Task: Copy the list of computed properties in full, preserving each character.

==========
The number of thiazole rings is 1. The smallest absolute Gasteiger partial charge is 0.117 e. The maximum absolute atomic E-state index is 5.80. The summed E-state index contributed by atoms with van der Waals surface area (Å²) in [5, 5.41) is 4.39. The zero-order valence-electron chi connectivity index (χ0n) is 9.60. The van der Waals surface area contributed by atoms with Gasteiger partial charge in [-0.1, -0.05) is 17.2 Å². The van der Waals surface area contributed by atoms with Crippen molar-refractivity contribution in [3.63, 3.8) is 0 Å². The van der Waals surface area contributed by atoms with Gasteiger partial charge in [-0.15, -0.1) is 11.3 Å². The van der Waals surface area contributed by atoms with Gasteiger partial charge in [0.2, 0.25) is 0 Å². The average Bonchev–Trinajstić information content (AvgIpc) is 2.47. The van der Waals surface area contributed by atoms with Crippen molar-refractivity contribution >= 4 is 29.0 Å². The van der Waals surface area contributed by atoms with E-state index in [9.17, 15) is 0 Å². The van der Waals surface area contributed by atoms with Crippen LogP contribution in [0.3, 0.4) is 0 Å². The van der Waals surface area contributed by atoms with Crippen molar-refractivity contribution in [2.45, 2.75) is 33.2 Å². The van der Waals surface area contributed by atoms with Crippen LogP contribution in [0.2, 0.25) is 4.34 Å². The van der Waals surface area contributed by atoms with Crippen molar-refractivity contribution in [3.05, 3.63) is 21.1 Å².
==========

The number of thiazole rings is 1. The smallest absolute Gasteiger partial charge is 0.117 e. The maximum absolute atomic E-state index is 5.80. The summed E-state index contributed by atoms with van der Waals surface area (Å²) in [5, 5.41) is 4.39. The zero-order valence-electron chi connectivity index (χ0n) is 9.60. The van der Waals surface area contributed by atoms with Gasteiger partial charge in [-0.1, -0.05) is 17.2 Å². The van der Waals surface area contributed by atoms with Crippen molar-refractivity contribution in [3.63, 3.8) is 0 Å². The van der Waals surface area contributed by atoms with Gasteiger partial charge in [-0.15, -0.1) is 11.3 Å². The van der Waals surface area contributed by atoms with Gasteiger partial charge in [0.2, 0.25) is 0 Å². The average Bonchev–Trinajstić information content (AvgIpc) is 2.47. The van der Waals surface area contributed by atoms with Crippen molar-refractivity contribution >= 4 is 29.0 Å². The van der Waals surface area contributed by atoms with E-state index in [9.17, 15) is 0 Å². The van der Waals surface area contributed by atoms with Crippen LogP contribution in [0.3, 0.4) is 0 Å². The van der Waals surface area contributed by atoms with Crippen molar-refractivity contribution in [2.45, 2.75) is 33.2 Å². The van der Waals surface area contributed by atoms with Crippen LogP contribution in [0.2, 0.25) is 4.34 Å². The van der Waals surface area contributed by atoms with Crippen molar-refractivity contribution in [3.05, 3.63) is 21.1 Å².